The much-maligned American dollar soared yesterday against major currencies as traders sought a haven from wildly fluctuating stock- and metal-market prices. The dollar was at its highest against the usually strong German mark since December 1978 and at its best price against the Swiss frac since July 1978.
Gold, traditionally a refuge in times of financial uncertainty, continued its slide, closing down $33.50 in New York at $463, far below its $875-an-ounce peak earlier this year.
And silver prices suffered a major collapse, tumbling all the way to $10.85 an ounce from $16.25 Wednesday, and massively short of an earlier peak of $50 an ounce.
The dollar now has moved 15.1 percent higher against a group of 11 major currencies from its low point in October 1978 that triggered the first dollar rescue package of the Carter administration on Nov. 1 of that year. Five percentage points of the recovery have come in March alone. Economist Edward M. Bernstein noted that the 15.1 percent recovery approached the 20 percent decline in the dollar in the 13 months prior to the rescue package.
Foreigners have tended to regard the combined White House and Federal Reserve anti-inflation package announced March 14 as even more meaningful than have the general evaluations here in the belief that the Fed's credit restrictions will bite hard at the U.S. inflation rate.
Yesterday's upward move of the dollar, continuing the trend of the past two weeks, was especially dramatic because certain psychological barriers were achieved or breached. Among these were the plunge of gold below the $500 level and the rise of the dollar to 1.90 German marks and 1.80 Swiss francs.
These precise points are followed by the chartists among speculative groups. Once having hit the 1.90 level for German marks, the dollar continued to close at 1.9225, up from 1.8915 on Wednesday, the highest close since May 1979. After piercing the theoretical 1.80 barrier in Zurich, the dollar jumped to 1.8330 Swiss francs from 1.7905 Wednesday. The West German central bank made an unsuccessful effort to drive the dollar down, while the Swiss National Bank simply withdrew from the market.
Privately, European currency dealers said they expect more of the same in today's markets. The story was similar yesterday elsewhere in Europe and in Japan, where the dollar rose from 249.10 yen to 249.65 yen.
The basic reason behind the dollar's strength is the spectacular upward move in U.S. interest rates since the announcement of the new U.S. anti-inflation program.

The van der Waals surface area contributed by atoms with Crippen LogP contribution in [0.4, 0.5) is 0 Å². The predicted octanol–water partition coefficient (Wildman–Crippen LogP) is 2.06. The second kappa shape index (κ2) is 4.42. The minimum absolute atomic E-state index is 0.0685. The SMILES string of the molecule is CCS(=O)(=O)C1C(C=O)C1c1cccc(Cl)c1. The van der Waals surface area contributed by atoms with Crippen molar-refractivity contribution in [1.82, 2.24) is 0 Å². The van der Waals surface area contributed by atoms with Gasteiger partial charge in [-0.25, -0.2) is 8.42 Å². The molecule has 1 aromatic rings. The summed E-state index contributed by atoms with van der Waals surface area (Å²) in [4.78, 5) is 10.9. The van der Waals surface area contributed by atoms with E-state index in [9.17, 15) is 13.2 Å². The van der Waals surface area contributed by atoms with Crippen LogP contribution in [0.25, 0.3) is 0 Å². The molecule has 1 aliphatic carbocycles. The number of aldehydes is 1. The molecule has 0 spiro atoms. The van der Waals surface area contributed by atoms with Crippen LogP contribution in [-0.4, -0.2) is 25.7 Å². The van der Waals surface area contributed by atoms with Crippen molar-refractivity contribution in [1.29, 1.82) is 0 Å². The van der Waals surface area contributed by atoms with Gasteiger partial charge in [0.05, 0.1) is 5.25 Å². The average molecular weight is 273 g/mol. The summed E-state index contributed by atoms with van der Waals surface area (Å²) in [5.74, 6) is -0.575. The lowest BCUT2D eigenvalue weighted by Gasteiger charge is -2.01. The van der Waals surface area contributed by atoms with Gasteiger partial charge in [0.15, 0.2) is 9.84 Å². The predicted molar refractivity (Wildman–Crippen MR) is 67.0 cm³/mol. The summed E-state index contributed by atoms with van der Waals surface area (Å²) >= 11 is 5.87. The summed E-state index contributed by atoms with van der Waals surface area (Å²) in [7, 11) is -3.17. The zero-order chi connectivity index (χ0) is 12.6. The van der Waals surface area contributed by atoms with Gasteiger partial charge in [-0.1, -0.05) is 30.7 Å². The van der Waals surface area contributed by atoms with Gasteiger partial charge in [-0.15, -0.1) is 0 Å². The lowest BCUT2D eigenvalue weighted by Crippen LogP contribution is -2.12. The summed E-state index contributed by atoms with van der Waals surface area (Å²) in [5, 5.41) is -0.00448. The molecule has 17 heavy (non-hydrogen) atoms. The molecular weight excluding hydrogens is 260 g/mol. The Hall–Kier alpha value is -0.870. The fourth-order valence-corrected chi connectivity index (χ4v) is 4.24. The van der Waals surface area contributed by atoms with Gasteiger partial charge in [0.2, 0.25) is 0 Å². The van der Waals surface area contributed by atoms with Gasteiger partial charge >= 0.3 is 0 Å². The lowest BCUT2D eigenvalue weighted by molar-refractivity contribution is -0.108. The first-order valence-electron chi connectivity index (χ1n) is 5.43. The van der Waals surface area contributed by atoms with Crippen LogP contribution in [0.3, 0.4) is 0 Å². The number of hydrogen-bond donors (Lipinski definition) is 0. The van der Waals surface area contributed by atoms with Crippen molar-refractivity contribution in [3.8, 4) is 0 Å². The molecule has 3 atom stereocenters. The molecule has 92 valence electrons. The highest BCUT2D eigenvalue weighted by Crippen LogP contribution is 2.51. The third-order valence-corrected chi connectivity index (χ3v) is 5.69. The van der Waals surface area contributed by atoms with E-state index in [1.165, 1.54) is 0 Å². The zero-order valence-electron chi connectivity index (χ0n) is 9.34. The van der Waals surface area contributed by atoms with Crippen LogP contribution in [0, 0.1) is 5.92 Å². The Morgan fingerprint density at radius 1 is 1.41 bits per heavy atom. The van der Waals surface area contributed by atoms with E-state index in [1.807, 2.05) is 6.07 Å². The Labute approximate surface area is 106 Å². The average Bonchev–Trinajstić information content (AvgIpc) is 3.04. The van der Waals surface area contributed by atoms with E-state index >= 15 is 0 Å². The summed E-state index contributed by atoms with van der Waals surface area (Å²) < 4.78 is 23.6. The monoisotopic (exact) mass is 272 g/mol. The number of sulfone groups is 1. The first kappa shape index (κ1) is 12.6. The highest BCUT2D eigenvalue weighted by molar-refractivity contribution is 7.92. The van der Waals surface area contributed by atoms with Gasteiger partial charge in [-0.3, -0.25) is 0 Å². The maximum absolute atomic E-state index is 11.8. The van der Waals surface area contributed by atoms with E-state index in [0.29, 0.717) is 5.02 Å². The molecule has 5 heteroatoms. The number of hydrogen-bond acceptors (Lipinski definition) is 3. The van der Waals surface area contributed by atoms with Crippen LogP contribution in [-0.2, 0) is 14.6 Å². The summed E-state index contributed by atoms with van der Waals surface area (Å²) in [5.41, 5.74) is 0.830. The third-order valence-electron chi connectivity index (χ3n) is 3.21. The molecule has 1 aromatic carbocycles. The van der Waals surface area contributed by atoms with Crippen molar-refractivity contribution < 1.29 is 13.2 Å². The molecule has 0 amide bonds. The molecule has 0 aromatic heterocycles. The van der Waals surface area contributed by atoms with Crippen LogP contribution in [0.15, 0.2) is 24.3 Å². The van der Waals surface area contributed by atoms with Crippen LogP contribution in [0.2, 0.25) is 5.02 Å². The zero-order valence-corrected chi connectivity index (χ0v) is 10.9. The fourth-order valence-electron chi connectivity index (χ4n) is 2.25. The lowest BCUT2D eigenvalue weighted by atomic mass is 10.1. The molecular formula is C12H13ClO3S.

With short-term interest rates running at 17 percent, 18 percent and more, investors have available what amount to record differentials over the yield they can earn in many European countries.
For example, in contrast to yields on U.S. Treasury bills in the 16.5 percent to 17 percent range, the three-month German rate yesterday was 9.65 percent. The 90-day Swiss bank rate was 6.88 percent, while short-term Dutch bank deposits paid 10 5/8 percent. Short-term rates of 14 percent in France and 16 percent in England were closest to the U.S. rate. There were similar, but less pronounce, differentials in favor of U.S. investments in the longer-term bond markets.
European investors, moreover appear to anticipate not only that U.S. interest rates will remain high, but that they will move up even further. "There really is no point in buying gold when investors can get high interest rates on dollars," a Swiss gold dealer said.
Or, as Sam Nakagama put it in an interview with The Washington Post, "Why would anyone want to pay carrying charges of 20 percent on gold when he can get almost that much putting money into dollars?"
Nakagama also suggested that in addition to the interest-rate differentials, financial analysts have come to realize that Europe and Japan would be affected much more seriously by any interruption in Persian Gulf oil supplies than would the United States.
Moreover, the United States physically is farther removed from the scene of any conflict that might develop in the Middle East or south Asia, and traders see this as another reason for securing their money in U.S. investments.